c) New Zealand is located in the 'Roaring 40s'... this means that there is constant significant wind movement over the country 95% of the time... If New Zealand so wanted to it could power itself entirely by windpower (when the wind is blowing of course), which brings up an interesting solution... use wind when its blowing and keep the water stored in the dams, then use the water when the wind dies.
d) New Zealand has significant Geo-thermal areas which provide a reasonable amount of electricity and New Zealand does have large coal deposits. The Cook Strait (between the North and South Islands has been identified as one of the top 10% of locations world-wide for tidal power... a set of seabed generators under the Cook Strait could (once the technology is sufficiently developed) provide enough power for all the present day needs... so 100% + 100% + 60% + 40% (ie tidal power, windpower, hydro power, fossil fuels/geothermal) = 300% current production and only 13.3% of that being either fossil or geothermal (so in reality less than 10% fossil fuels) means that New Zealand is extremely well catered for. In fact the thermal stations could be shut down entirely meaning only 10% less capacity (or leaving 260% of current capacity) available. Thats not counting of course solar power (the likes of Nelson, Wellington, Northland, East Coast all receive significantly large amounts of sunshine hours. Solar could reduce the average household consumption of electricity by approx 30% (or about 5000GWh). Better insulation, global warming will actually reduce New Zealands powerconsumption needs also.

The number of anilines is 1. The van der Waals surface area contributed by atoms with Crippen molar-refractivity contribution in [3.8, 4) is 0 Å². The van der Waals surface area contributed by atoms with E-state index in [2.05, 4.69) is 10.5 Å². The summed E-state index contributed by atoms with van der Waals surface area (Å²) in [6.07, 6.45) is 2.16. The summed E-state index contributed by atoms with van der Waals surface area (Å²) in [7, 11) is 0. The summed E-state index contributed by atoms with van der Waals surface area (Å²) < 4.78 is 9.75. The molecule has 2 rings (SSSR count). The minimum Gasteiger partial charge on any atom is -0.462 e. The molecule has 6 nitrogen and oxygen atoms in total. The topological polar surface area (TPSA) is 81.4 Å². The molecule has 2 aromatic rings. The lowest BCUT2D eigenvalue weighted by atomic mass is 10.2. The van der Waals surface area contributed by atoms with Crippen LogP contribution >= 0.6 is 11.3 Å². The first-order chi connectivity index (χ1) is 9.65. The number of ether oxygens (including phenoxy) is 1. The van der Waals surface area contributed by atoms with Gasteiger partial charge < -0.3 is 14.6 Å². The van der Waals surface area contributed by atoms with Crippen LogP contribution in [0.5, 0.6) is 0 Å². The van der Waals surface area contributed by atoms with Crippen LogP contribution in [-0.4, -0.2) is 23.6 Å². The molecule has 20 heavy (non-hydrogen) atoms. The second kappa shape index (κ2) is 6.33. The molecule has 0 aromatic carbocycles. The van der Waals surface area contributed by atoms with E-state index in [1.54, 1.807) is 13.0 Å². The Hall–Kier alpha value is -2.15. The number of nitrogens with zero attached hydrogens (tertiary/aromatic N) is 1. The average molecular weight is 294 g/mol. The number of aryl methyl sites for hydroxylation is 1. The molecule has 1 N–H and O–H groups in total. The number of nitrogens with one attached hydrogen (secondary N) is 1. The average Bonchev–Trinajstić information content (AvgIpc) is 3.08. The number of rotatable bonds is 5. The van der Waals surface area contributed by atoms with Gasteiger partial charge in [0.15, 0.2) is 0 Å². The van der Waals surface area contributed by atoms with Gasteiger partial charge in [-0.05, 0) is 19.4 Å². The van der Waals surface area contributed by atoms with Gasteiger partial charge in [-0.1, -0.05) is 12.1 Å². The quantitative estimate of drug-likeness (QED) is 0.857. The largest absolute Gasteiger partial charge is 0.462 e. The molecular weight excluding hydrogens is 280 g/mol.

Back on Topic.... I don't understand why this thread mentions New Zealand in the first place.

Bring on Nuclear Fusion is all I can say  Wink



56 types. 38 countries. 24 airlines.
User currently offlinePilotdude09 From Australia, joined May 2005, 1777 posts, RR: 4
Reply 13, posted (6 years 11 months 3 weeks 4 days 14 hours ago) and read 2487 times:

Quoting QFA380 (Reply 10):
I may be mistaken but I think nuclear plants need to be near water.

Yeah it does, but you could create a man made lake/water supply or similar.

Quoting Zkpilot (Reply 12):
Back on Topic.... I don't understand why this thread mentions New Zealand in the first place.

Just thought id add it to the mix, because NZ has had plans to introduce nuclear power in the past. Also was on the TVNZ website for a few days in a row about how NZ may have to rely in it, but as your post says there are many many many other ways to have electricity in NZ.

But you defintley couldnt rely on solar electricity  Wink

I know up central otago, alex, q-town, cromwell and wanka have several wind turbines especially the winerys and orchards which are powered soley by wind power, with the wind coming of Lake Dunstan. Lake Dunstan and the Clutha together do pretty well at powering NZ, Wind, and 2x Dams.



Qantas, Still calling Australia Home.........
User currently offlineBaroque From Australia, joined Apr 2006, 15380 posts, RR: 59
Reply 14, posted (6 years 11 months 3 weeks 4 days 14 hours ago) and read 2485 times:

Quoting Pilotdude09 (Reply 13):
Quoting QFA380 (Reply 10):
I may be mistaken but I think nuclear plants need to be near water.

Yeah it does, but you could create a man made lake/water supply or similar.